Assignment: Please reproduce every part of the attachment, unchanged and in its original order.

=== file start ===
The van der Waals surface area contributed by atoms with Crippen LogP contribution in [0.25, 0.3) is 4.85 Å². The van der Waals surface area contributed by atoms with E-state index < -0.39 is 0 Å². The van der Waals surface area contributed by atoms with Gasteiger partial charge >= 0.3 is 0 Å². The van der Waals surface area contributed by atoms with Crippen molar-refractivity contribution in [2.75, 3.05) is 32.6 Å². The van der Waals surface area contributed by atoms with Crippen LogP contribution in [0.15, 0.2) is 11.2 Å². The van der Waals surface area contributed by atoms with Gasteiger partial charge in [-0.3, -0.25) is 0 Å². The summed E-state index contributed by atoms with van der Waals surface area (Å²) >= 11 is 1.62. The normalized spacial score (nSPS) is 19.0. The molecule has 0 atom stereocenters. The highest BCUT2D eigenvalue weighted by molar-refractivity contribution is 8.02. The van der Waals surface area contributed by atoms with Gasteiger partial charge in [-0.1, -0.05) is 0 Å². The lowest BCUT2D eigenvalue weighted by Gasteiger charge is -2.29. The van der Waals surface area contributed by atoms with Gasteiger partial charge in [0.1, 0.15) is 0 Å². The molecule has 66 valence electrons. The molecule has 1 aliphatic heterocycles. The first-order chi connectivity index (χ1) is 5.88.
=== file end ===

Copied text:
The van der Waals surface area contributed by atoms with Crippen LogP contribution in [0.25, 0.3) is 4.85 Å². The van der Waals surface area contributed by atoms with E-state index < -0.39 is 0 Å². The van der Waals surface area contributed by atoms with Gasteiger partial charge >= 0.3 is 0 Å². The van der Waals surface area contributed by atoms with Crippen molar-refractivity contribution in [2.75, 3.05) is 32.6 Å². The van der Waals surface area contributed by atoms with Crippen LogP contribution in [0.15, 0.2) is 11.2 Å². The van der Waals surface area contributed by atoms with Gasteiger partial charge in [-0.3, -0.25) is 0 Å². The summed E-state index contributed by atoms with van der Waals surface area (Å²) >= 11 is 1.62. The normalized spacial score (nSPS) is 19.0. The molecule has 0 atom stereocenters. The highest BCUT2D eigenvalue weighted by molar-refractivity contribution is 8.02. The van der Waals surface area contributed by atoms with Gasteiger partial charge in [-0.1, -0.05) is 0 Å². The lowest BCUT2D eigenvalue weighted by Gasteiger charge is -2.29. The van der Waals surface area contributed by atoms with Gasteiger partial charge in [0.1, 0.15) is 0 Å². The molecule has 66 valence electrons. The molecule has 1 aliphatic heterocycles. The first-order chi connectivity index (χ1) is 5.88.